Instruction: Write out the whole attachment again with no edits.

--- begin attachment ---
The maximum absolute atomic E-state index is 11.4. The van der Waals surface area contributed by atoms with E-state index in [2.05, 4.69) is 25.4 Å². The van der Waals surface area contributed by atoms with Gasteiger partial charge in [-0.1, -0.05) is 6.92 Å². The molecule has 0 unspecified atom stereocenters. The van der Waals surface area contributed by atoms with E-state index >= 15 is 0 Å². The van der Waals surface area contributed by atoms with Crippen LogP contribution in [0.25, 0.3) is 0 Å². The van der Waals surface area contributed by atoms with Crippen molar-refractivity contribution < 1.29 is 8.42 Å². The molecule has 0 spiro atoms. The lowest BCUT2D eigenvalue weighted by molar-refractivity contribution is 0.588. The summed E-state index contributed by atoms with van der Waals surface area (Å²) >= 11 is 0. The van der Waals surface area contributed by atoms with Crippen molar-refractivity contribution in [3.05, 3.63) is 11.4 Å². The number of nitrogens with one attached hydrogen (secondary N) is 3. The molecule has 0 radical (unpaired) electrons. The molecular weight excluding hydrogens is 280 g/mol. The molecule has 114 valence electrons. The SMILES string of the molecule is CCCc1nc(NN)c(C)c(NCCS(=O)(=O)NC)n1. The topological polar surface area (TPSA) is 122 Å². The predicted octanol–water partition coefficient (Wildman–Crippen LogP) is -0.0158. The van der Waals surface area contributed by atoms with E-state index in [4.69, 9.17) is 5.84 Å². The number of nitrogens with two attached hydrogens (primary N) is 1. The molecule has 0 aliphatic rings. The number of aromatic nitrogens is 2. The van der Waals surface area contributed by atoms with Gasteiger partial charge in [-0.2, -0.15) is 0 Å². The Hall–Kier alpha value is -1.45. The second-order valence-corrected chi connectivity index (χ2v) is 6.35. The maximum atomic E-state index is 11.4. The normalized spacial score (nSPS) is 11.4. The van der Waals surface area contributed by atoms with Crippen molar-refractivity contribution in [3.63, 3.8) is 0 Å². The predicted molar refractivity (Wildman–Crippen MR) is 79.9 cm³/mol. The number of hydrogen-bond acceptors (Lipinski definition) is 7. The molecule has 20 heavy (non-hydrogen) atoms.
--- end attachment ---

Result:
The maximum absolute atomic E-state index is 11.4. The van der Waals surface area contributed by atoms with E-state index in [2.05, 4.69) is 25.4 Å². The van der Waals surface area contributed by atoms with Gasteiger partial charge in [-0.1, -0.05) is 6.92 Å². The molecule has 0 unspecified atom stereocenters. The van der Waals surface area contributed by atoms with E-state index >= 15 is 0 Å². The van der Waals surface area contributed by atoms with Crippen LogP contribution in [0.25, 0.3) is 0 Å². The van der Waals surface area contributed by atoms with Crippen molar-refractivity contribution < 1.29 is 8.42 Å². The molecule has 0 spiro atoms. The lowest BCUT2D eigenvalue weighted by molar-refractivity contribution is 0.588. The summed E-state index contributed by atoms with van der Waals surface area (Å²) >= 11 is 0. The van der Waals surface area contributed by atoms with Crippen molar-refractivity contribution in [3.05, 3.63) is 11.4 Å². The number of nitrogens with one attached hydrogen (secondary N) is 3. The molecule has 0 radical (unpaired) electrons. The molecular weight excluding hydrogens is 280 g/mol. The molecule has 114 valence electrons. The SMILES string of the molecule is CCCc1nc(NN)c(C)c(NCCS(=O)(=O)NC)n1. The topological polar surface area (TPSA) is 122 Å². The predicted octanol–water partition coefficient (Wildman–Crippen LogP) is -0.0158. The van der Waals surface area contributed by atoms with E-state index in [4.69, 9.17) is 5.84 Å². The number of nitrogens with two attached hydrogens (primary N) is 1. The molecule has 0 aliphatic rings. The number of aromatic nitrogens is 2. The van der Waals surface area contributed by atoms with Gasteiger partial charge in [-0.2, -0.15) is 0 Å². The Hall–Kier alpha value is -1.45. The second-order valence-corrected chi connectivity index (χ2v) is 6.35. The maximum atomic E-state index is 11.4. The normalized spacial score (nSPS) is 11.4. The van der Waals surface area contributed by atoms with Crippen molar-refractivity contribution in [3.63, 3.8) is 0 Å². The predicted molar refractivity (Wildman–Crippen MR) is 79.9 cm³/mol. The number of hydrogen-bond acceptors (Lipinski definition) is 7. The molecule has 20 heavy (non-hydrogen) atoms.